Digital health is on the rise, and it’s coming in the form of a growing healthcare app industry.
Digital health, which is also sometimes referred to as mHealth, can be summed up as using technology like wearable devices, mobile apps, and telemedicine to make healthcare more accessible, encourage patient engagement, and increase the quality of care. Under this broad umbrella, digital health tech brings a patient closer to their care with more personalization which can improve the patient care experience and even increase efficiency.
Healthcare technology is so widespread and accessible that it can determine a patient’s trust in receiving care. When it comes to primary care, 50 percent of healthcare consumers believe that a poor digital experience ruins their whole experience with their doctor. Sixty-four percent of adults in the U.S. report using a healthcare app of some type to track their health.
The COVID-19 pandemic led to a surge in adoption. State contract tracing apps, like Virginia’s COVIDWISE, and vaccine symptom trackers, like the Center for Disease Control and Prevention’s (CDC) V-Safe app, were part of the new digital health technology deployed to help protect patients. Ninety percent of physicians already use smartphones at work to access electronic health records, communicate with patients, and patient monitoring.
How Can Digital Health Revolutionize Healthcare?
Increasing Patient Engagement. With a positive user experience and reliable tools, digital health can empower patients to actively manage their own health. Patient engagement is critical to help drive treatment adherence and realize positive health outcomes. In a study of patients with diabetes, having access to healthcare apps and self-management systems helped decrease the patients’ frequency of in-person doctor’s visits.
Improving Health Outcomes. Studies show that healthcare apps can help improve patient care and even improve satisfaction. Forty-three percent of millennials prefer to access their patient portal through their smartphone, while 74 percent of patients say wearables help them engage with their health. Additionally, because digital health helps improve accessibility to healthcare, it can help patients who live in underserved or rural areas connect with their doctors.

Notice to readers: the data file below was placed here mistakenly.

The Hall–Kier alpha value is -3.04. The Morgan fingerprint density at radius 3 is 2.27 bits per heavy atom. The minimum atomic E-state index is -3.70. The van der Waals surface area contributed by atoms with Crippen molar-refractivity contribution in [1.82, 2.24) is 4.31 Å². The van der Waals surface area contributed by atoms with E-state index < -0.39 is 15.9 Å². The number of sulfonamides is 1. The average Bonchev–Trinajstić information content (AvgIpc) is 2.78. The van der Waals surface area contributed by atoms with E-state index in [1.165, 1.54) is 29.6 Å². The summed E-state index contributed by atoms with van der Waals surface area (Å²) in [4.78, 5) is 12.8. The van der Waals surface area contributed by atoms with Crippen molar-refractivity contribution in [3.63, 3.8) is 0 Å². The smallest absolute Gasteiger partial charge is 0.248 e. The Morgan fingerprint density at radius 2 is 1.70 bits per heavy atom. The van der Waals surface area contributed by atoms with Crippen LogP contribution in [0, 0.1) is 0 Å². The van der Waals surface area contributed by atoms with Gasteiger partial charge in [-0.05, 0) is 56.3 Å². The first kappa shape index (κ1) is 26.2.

Reducing costs. Up to 70 percent of healthcare expenditures go straight to chronic disease management, while only 30 percent goes toward preventive care. Mobile apps that allow patients to view their care plan are more likely to comply with their doctors’ orders, stay on top of their prescriptions, and manage their chronic conditions. Mobile healthcare apps have been linked to reducing preventable emergency department visits by as much as 40 percent.
With all of these benefits, it’s no surprise that the mHealth industry is taking off. In fact, there are more than 45,000 apps available on the Google Play Store alone, and the industry is estimated to be worth about $40.05 billion. However, not all of those 45,000 apps are popular among patients, and the ones that are popular tend to have a few consumer-friendly features in common.
So, What Makes a Healthcare App Great?
- Great usability. A healthcare app can have the best features available, but none of these matter if patients cannot figure out how to access them quickly and easily. The user experience and interface are every bit as important as the app’s capabilities.
- True convenience. On top of being easy to navigate, an app needs to be useful. Healthcare apps can be a convenient way for patients to access their patient portal, where they can schedule appointments online, initiate a virtual visit, request a refill of their prescriptions, send secure messages to their doctors, and check their care plan.
- Timeliness. Patients using apps want to be able to book an appointment or see a doctor as soon as possible, if not immediately. Too many systems may offer a poor patient experience by taking a patient’s request and saying, “We’ll get back to you.” Patients may develop a negative opinion of a physician based solely on their online experience, so it’s critical to place customer service at the center of usability.
- Security. Apps that are not regularly updated to prevent hackers from accessing protected health information erode a consumer’s trust in mobile apps. Consumers have been slow to fully adopt healthcare apps due to privacy concerns. In 2020, 55 percent of consumers said they did not trust companies to keep their health information secure.
With mobile health apps, patients are more independent and can make informed decisions about their health. Reminders, access to their care plan, and online scheduling make it easier for patients to take control of their care. Even though 93 percent of physicians believe that mobile healthcare apps can improve patient care, only 11 percent actually recommend them to their patients. With the right mobile healthcare app, physicians can secure a great online experience for their patients, improve health outcomes, and reduce healthcare expenditures.